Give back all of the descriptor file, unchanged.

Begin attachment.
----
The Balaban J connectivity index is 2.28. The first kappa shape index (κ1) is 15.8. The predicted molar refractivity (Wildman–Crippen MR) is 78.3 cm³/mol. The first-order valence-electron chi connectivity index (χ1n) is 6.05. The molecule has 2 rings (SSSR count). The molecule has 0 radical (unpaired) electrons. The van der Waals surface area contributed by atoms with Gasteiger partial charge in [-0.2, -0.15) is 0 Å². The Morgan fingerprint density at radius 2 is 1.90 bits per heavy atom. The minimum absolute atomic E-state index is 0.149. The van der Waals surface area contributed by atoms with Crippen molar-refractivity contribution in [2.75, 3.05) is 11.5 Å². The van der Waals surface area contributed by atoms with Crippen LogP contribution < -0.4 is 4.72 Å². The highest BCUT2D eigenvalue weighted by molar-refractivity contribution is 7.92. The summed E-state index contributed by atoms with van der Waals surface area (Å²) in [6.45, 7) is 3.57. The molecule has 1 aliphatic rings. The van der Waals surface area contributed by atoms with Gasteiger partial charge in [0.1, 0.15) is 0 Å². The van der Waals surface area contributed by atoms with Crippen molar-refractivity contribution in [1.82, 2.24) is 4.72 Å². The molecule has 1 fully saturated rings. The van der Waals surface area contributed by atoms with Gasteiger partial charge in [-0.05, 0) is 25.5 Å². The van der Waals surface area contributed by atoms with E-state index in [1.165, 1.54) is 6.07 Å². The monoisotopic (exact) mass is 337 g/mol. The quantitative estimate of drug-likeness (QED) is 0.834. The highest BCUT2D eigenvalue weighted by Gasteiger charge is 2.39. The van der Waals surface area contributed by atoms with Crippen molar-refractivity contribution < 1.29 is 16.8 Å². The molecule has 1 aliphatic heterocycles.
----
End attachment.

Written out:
The Balaban J connectivity index is 2.28. The first kappa shape index (κ1) is 15.8. The predicted molar refractivity (Wildman–Crippen MR) is 78.3 cm³/mol. The first-order valence-electron chi connectivity index (χ1n) is 6.05. The molecule has 2 rings (SSSR count). The molecule has 0 radical (unpaired) electrons. The van der Waals surface area contributed by atoms with Gasteiger partial charge in [-0.2, -0.15) is 0 Å². The Morgan fingerprint density at radius 2 is 1.90 bits per heavy atom. The minimum absolute atomic E-state index is 0.149. The van der Waals surface area contributed by atoms with Crippen molar-refractivity contribution in [2.75, 3.05) is 11.5 Å². The van der Waals surface area contributed by atoms with Crippen LogP contribution < -0.4 is 4.72 Å². The highest BCUT2D eigenvalue weighted by molar-refractivity contribution is 7.92. The summed E-state index contributed by atoms with van der Waals surface area (Å²) in [6.45, 7) is 3.57. The molecule has 1 aliphatic rings. The van der Waals surface area contributed by atoms with Gasteiger partial charge in [0.1, 0.15) is 0 Å². The van der Waals surface area contributed by atoms with Crippen molar-refractivity contribution in [1.82, 2.24) is 4.72 Å². The molecule has 1 fully saturated rings. The van der Waals surface area contributed by atoms with Gasteiger partial charge in [-0.05, 0) is 25.5 Å². The van der Waals surface area contributed by atoms with E-state index in [1.165, 1.54) is 6.07 Å². The monoisotopic (exact) mass is 337 g/mol. The quantitative estimate of drug-likeness (QED) is 0.834. The highest BCUT2D eigenvalue weighted by Gasteiger charge is 2.39. The van der Waals surface area contributed by atoms with Crippen molar-refractivity contribution < 1.29 is 16.8 Å². The molecule has 1 aliphatic heterocycles.